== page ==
Current Lab Members
Seth Noar – Lab Director
Dr. Seth M. Noar is the James Howard and Hallie McLean Parker Distinguished Professor in the Hussman School of Journalism and Media at the University of North Carolina at Chapel Hill (UNC), and a member of UNC’s Lineberger Comprehensive Cancer Center. He has conducted health communication research on the design, implementation, and evaluation of health messages and campaigns for 20 years. His recent work has been focused in cancer prevention and control, especially tobacco prevention and control messaging. Dr. Noar has published more than 200 articles and chapters in a wide range of outlets, and he serves on the editorial boards of several leading journals. Dr. Noar has been a PI, Co-PI, or Co-I on more than 30 million dollars in grant-funded projects from the NIH and FDA testing health communication strategies for health promotion and disease prevention. He has been recognized as being in the top 1% most cited researchers in the social sciences (in 2014, 2018, 2019, and 2020). In 2016, Dr. Noar received both the Lewis Donohew and National Communication Association outstanding health communication scholar awards, and in 2017 he received the American Public Health Association’s Mayhew Derryberry Research award.
Caroline Ritchie – Project Manager
Caroline Ritchie, MPH, is a project manager for the Communicating for Health Impact Lab in the UNC Hussman School of Journalism and Media. She supports work related to vaping prevention messaging for adolescents with Dr. Seth Noar. Prior to this position she has worked with high schoolers in Raleigh supporting the development of an equity based, holistic mental health program and conducting breast cancer cell research. She received her Master of Public Health in Health Equity, Social Justice, and Human Rights from the Gillings School of Global Public Health at UNC.
Hannah Prenctice-Dunn – Special Advisor
Hannah Prentice-Dunn is a Project Manager at the UNC Lineberger Comprehensive Cancer Center. She directs the day-to-day operations of UNC’s Vaping Prevention Resource (VapingPrevention.org), an educational web resource for US health practitioners, and supports research activities of the 70 faculty members of the Lineberger Cancer Prevention & Control (CPC) Research Program.
Hannah has worked for twelve years in cancer prevention research, clinical trial management, and public health program delivery. In previous roles, she has collaborated with 100+ North Carolina hospital, school, and business employers to pass tobacco-free campus policies; supported 10 healthcare systems in New York City in adopting comprehensive patient quit-tobacco systems; and contributed to numerous tobacco prevention and control research grants and publications. In her current role, she leads an academic, military, and local public health partnership between Fort Bragg, Cumberland County, and UNC system faculty to address critical cancer prevention health behaviors in North Carolina’s military communities. Hannah received her master’s degree in Health Behavior from the UNC Gillings School of Global Public Health.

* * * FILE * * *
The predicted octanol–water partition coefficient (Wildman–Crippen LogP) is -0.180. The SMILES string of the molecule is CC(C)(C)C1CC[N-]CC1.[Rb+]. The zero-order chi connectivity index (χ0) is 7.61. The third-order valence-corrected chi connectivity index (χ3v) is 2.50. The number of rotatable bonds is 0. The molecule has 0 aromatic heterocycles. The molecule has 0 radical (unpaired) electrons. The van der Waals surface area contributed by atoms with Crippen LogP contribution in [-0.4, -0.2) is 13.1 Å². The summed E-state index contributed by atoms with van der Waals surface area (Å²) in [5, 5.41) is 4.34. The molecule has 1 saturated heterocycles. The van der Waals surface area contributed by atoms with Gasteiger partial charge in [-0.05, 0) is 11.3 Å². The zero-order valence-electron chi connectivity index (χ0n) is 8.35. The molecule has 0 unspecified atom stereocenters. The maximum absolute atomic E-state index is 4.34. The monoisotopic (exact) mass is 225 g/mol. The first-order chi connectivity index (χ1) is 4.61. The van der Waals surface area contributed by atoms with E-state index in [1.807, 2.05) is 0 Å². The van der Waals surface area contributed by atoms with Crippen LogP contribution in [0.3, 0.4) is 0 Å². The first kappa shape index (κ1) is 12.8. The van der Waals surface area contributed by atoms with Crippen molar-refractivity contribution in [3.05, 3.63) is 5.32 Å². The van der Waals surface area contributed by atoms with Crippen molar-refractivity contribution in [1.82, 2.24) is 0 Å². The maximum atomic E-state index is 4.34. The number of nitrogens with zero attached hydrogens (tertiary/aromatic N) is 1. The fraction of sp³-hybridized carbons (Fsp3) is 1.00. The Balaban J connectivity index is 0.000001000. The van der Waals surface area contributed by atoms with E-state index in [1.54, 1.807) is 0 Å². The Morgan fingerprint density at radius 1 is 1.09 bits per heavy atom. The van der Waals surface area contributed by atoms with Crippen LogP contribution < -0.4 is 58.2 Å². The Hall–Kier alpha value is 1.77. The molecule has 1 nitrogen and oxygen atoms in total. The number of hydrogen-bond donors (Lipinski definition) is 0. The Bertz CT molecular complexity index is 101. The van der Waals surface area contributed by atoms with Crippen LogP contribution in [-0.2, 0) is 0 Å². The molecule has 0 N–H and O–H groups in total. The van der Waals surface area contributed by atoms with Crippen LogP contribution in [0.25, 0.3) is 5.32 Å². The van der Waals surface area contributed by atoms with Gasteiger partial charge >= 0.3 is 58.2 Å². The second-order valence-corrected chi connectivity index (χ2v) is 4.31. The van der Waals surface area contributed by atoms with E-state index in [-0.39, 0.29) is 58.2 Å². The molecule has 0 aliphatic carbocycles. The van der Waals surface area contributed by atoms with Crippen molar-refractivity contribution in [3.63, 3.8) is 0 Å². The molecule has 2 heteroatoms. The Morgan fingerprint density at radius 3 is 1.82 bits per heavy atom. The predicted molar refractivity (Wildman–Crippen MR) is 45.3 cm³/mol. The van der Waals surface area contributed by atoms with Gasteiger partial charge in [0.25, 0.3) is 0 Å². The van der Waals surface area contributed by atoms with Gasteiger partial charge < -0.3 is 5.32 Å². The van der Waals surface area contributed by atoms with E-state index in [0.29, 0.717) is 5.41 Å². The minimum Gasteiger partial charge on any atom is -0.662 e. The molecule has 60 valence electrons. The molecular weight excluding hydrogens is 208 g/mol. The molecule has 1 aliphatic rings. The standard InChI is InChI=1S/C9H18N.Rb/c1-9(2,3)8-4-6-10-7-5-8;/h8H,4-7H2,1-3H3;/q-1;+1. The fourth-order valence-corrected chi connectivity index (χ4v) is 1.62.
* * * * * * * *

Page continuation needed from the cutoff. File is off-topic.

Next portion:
Haijing Ma – Postdoctoral Research Associate
Haijing Ma is a Postdoctoral Research Associate in the Lineberger Comprehensive Cancer Center at The University of North Carolina at Chapel Hill. Her current research and interests lie at the intersection of tobacco regulatory science and communication research. She explores how contextual factors, such as the retail point-of-sale of tobacco products and public policies impact tobacco product use, along with how communication can be effectively used in tobacco prevention and control.
Ma, H., & Miller, C. H. (2021). The effects of agency assignment and reference point on responses to COVID-19 messages. Health Communication, 36(1), 59-73.
Ma, H., & Miller, C. H. (2020). Trapped in a double bind: Chinese overseas student anxiety during the COVID-19 pandemic. Health Communication.
Ma, H., Miller, C. H., & Wong, N. (2020). Don’t let the tornado get you! The effects of agency assignment and self-construal on responses to tornado preparedness messages. Health Communication, 1-11.
Emily Galper – Graduate Research Assistant
Emily Galper is a Ph.D. student in the UNC Hussman School of Journalism and Media. She is interested in studying the impact of sexual media on adolescents’ and young adults’ attitudes, beliefs, and behaviors and how to create messages that lead to healthier mental, emotional, and physical outcomes. Ultimately, she hopes to further the emerging research on the psychosocial impact of user-generated media on children and adolescents while helping to shape sexual media and health information dissemination on a multitude of virtual platforms.
Keating, D. M., & Galper, E. (2021). An examination of how message fatigue impacts young adults’ evaluations of utilitarian messages about electronic cigarettes. Communication Research Reports.
Keating, D. M., Totzkay, D., & Galper, E. (2021). Norms message features in an alcohol consumption context: Testing the roles of functional matching and numeracy. Health Communication.
Alissa Rams – Graduate Research Assistant
Alissa Rams is an MPH student in the Department of Health Behavior at the Gillings School of Global Public Health. Her past work has been focused on substance use, mental health, patient-centered outcomes, and chronic disease. She is interested in applying mixed-methods to understand health-related behaviors in adult and adolescent populations.